I had this band called Flash, which was an original music band. None of the material that I have out now was part of that material. That’s material that’s fallen by the wayside. But it was pop melodic rock kind of stuff. I was actually very Zappa-influenced so there were a lot of time signature changes and kind of weird approaches to things. My voice is a light-type voice so I certainly couldn’t sing rock. So the material was kind of pop. But I had a friend named Terry Bassett, who was head of Concerts West, and also a guy named Joe Miller in San Antonio who was a promoter. I did a lot of running around and go-fering for them because I was good at logistics and stuff, and I got to be pretty useful for them. I was about 17. In those days you’d have three bands on a bill. And usually the touring acts would have a local band open for about 30 minutes. So Terry and Joe would get me on dates as kind of a payback favor for me for doing all that running around. But I think they saw some spark there. Led Zeppelin came over for their first tour after the first album, with Jethro Tull opening. And I did about a week’s worth of dates opening for them. I also opened for the Airplane, Steppenwolf, a lot of other bands that they put me in front of. My band would play like a 30 minute set. And it was interesting because Page and Plant, after the third or fourth day on the road, they said, “How do you kids follow us around? Do your parents have money or something?” We said, “No. We’re opening the show!” And so the next night, I looked over in the wings, and there were Page and Plant standing there kind of checking us out!
Jimmy was playing Hiwatts. They were very rare in the States. Only Townshend and Page were really playing them. I wanted one really bad. And Jimmy actually got his roadie Clive to get me one. I gave him $750 of my hard-earned paper boy money, and a lot of people thought it was crazy to just hand money over to Jimmy Page’s tech, but they were sort of the elite amp. And sure enough about two and a half months later I came home from school and there sitting in the living room were two big cardboard boxes. And it was a Hiwatt head and cabinet, and I was the coolest guy in town. Not only because I had a Hiwatt but because Jimmy Page sent it to me. And then years later, I was out on the road with the Beach Boys, and Jimmy was on the show, and I was relating the story to him, and he was very touched. I told him how nice he was and how kind he was, and I think it made him feel good to think that he had been nice to some kid in Texas.
One night Deep Purple came to San Antonio. First night of the tour again. Richie Blackmore got sick from a flu shot and couldn’t perform. But the show was sold out at a place called the Pussycat Club, which was a big club that I’d played. Eric Johnson played there as well with his original band called Mariani. And Billy Gibbons used to have a band called Moving Sidewalk, and before they were ZZ they used to play there. But I subbed for Blackmore. They didn’t want to cancel the show so they told people Blackmore wasn’t going to be there, but I was kind of a local hero, and I was going to sit in in his place and if people wanted to stay, they could stay. About 80% of the people stayed. And so I played guitar for Deep Purple. Then when they were leaving at the airport I got to meet Richie, and he gave me his pick.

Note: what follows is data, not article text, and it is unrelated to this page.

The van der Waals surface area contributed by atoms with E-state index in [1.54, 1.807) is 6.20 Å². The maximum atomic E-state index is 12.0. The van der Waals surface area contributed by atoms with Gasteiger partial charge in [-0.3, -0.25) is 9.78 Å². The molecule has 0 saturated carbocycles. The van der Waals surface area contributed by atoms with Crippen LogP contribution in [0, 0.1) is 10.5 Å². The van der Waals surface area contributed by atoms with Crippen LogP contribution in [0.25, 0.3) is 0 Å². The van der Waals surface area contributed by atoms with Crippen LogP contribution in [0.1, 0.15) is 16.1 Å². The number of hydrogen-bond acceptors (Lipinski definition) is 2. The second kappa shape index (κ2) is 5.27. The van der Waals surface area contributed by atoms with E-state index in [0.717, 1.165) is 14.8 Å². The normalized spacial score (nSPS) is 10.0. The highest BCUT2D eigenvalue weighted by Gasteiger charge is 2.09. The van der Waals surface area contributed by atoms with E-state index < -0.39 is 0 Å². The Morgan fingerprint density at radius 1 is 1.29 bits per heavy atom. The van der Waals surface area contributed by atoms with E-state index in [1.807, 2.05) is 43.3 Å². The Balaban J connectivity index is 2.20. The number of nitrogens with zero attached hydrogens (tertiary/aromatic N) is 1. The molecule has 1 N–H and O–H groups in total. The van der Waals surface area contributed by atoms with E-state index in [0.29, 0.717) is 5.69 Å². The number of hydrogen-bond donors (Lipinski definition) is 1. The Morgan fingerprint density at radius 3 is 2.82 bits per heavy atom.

What’s it like to be 17 or 18 and suddenly on stage as
Deep Purple’s guitarist?
It was exciting but almost embarrassing. I realized I had no business being up there sitting in for Richie Blackmore, but the guy who owned the club wanted the show to go on. John Lord and the band wanted the show to go on. The singer wasn’t happy about it as I remember, but you know… I was just jumping in there, and I realized how ridiculous it was that I would be subbing for Richie. But it was exciting. I was a big fan of Richie’s, a huge fan of his playing so I knew the hits, and I knew a lot of the big things, but then we just jammed some blues and stuff like that. And the guys just tried to have a good time with it. It was their very first tour in the states and they didn’t want to cancel (the gig) and have that be the way they started. It’s hard to remember but it was pretty heady. It was just real exciting to meet, as a guitarist, artists who were these huge heroes of mine.
Let’s talk about that. Who were some of the musicians that you idolized
in the beginning?
I’m going to be 54 here pretty quick, so initially I would have to say the Everly Brothers, Buddy Holly, Ray Charles, people like that early on. Richie Valens. But certainly the main staples of my influences would be Brian and Carl Wilson. Brian for writing. Carl for singing. I tried to style my voice and singing after Carl. I did a poor job of imitating him, but he’s a big vocal hero. Brian. John & Paul obviously. Dylan. Joni Mitchell. Randy Newman. Paul Simon. If I had to pick one single influence that stands out it would probably be Joni. Sailing is done in a modal, and I do a lot of things in modal tunings, and that all came from Joni.